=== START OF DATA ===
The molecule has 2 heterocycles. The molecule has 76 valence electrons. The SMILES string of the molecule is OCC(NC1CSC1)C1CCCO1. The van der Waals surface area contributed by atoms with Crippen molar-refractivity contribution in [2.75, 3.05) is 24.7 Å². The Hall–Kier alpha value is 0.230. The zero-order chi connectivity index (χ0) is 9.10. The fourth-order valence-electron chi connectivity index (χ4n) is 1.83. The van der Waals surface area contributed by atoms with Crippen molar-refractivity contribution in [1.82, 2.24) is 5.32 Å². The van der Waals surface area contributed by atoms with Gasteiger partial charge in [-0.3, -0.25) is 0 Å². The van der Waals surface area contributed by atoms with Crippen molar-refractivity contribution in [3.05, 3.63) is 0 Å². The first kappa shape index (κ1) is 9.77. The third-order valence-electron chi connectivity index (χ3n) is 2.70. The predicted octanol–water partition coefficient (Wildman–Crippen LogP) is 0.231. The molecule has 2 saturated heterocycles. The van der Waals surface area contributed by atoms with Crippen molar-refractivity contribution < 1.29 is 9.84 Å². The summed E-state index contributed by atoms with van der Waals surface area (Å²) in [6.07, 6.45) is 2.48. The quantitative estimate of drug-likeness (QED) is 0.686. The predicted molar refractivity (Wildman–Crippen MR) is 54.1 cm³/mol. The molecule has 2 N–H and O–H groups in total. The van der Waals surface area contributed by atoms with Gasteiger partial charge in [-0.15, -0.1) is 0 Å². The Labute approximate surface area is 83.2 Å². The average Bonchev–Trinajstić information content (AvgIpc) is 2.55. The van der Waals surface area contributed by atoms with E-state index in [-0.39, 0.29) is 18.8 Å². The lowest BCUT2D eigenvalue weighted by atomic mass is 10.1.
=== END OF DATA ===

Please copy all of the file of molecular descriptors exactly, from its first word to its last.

The molecule has 2 heterocycles. The molecule has 76 valence electrons. The SMILES string of the molecule is OCC(NC1CSC1)C1CCCO1. The van der Waals surface area contributed by atoms with Crippen molar-refractivity contribution in [2.75, 3.05) is 24.7 Å². The Hall–Kier alpha value is 0.230. The zero-order chi connectivity index (χ0) is 9.10. The fourth-order valence-electron chi connectivity index (χ4n) is 1.83. The van der Waals surface area contributed by atoms with Crippen molar-refractivity contribution in [1.82, 2.24) is 5.32 Å². The van der Waals surface area contributed by atoms with Gasteiger partial charge in [-0.3, -0.25) is 0 Å². The van der Waals surface area contributed by atoms with Crippen molar-refractivity contribution in [3.05, 3.63) is 0 Å². The first kappa shape index (κ1) is 9.77. The third-order valence-electron chi connectivity index (χ3n) is 2.70. The predicted octanol–water partition coefficient (Wildman–Crippen LogP) is 0.231. The molecule has 2 saturated heterocycles. The van der Waals surface area contributed by atoms with Crippen molar-refractivity contribution < 1.29 is 9.84 Å². The summed E-state index contributed by atoms with van der Waals surface area (Å²) in [6.07, 6.45) is 2.48. The quantitative estimate of drug-likeness (QED) is 0.686. The predicted molar refractivity (Wildman–Crippen MR) is 54.1 cm³/mol. The molecule has 2 N–H and O–H groups in total. The van der Waals surface area contributed by atoms with Gasteiger partial charge in [-0.15, -0.1) is 0 Å². The Labute approximate surface area is 83.2 Å². The average Bonchev–Trinajstić information content (AvgIpc) is 2.55. The van der Waals surface area contributed by atoms with E-state index in [-0.39, 0.29) is 18.8 Å². The lowest BCUT2D eigenvalue weighted by atomic mass is 10.1.